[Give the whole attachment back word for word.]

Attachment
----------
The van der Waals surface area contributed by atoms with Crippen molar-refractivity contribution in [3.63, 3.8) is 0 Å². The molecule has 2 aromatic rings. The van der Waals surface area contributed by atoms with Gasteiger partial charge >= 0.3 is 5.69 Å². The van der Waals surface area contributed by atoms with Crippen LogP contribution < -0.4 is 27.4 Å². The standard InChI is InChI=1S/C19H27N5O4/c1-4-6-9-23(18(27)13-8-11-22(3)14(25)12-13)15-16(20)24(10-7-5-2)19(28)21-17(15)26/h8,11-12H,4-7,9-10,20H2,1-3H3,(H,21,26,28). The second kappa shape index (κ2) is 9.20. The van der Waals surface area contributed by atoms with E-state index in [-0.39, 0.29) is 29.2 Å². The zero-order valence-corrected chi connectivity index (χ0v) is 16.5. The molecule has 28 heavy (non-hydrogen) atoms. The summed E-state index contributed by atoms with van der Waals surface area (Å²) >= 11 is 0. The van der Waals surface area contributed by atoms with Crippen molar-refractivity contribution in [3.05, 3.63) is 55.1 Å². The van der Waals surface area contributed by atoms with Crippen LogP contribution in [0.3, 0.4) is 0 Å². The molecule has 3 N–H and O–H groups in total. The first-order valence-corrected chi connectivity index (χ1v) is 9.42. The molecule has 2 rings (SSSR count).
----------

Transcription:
The van der Waals surface area contributed by atoms with Crippen molar-refractivity contribution in [3.63, 3.8) is 0 Å². The molecule has 2 aromatic rings. The van der Waals surface area contributed by atoms with Gasteiger partial charge >= 0.3 is 5.69 Å². The van der Waals surface area contributed by atoms with Crippen LogP contribution < -0.4 is 27.4 Å². The standard InChI is InChI=1S/C19H27N5O4/c1-4-6-9-23(18(27)13-8-11-22(3)14(25)12-13)15-16(20)24(10-7-5-2)19(28)21-17(15)26/h8,11-12H,4-7,9-10,20H2,1-3H3,(H,21,26,28). The second kappa shape index (κ2) is 9.20. The van der Waals surface area contributed by atoms with E-state index in [-0.39, 0.29) is 29.2 Å². The zero-order valence-corrected chi connectivity index (χ0v) is 16.5. The molecule has 28 heavy (non-hydrogen) atoms. The summed E-state index contributed by atoms with van der Waals surface area (Å²) >= 11 is 0. The van der Waals surface area contributed by atoms with Crippen molar-refractivity contribution in [3.05, 3.63) is 55.1 Å². The van der Waals surface area contributed by atoms with Crippen LogP contribution in [0.3, 0.4) is 0 Å². The molecule has 3 N–H and O–H groups in total. The first-order valence-corrected chi connectivity index (χ1v) is 9.42. The molecule has 2 rings (SSSR count).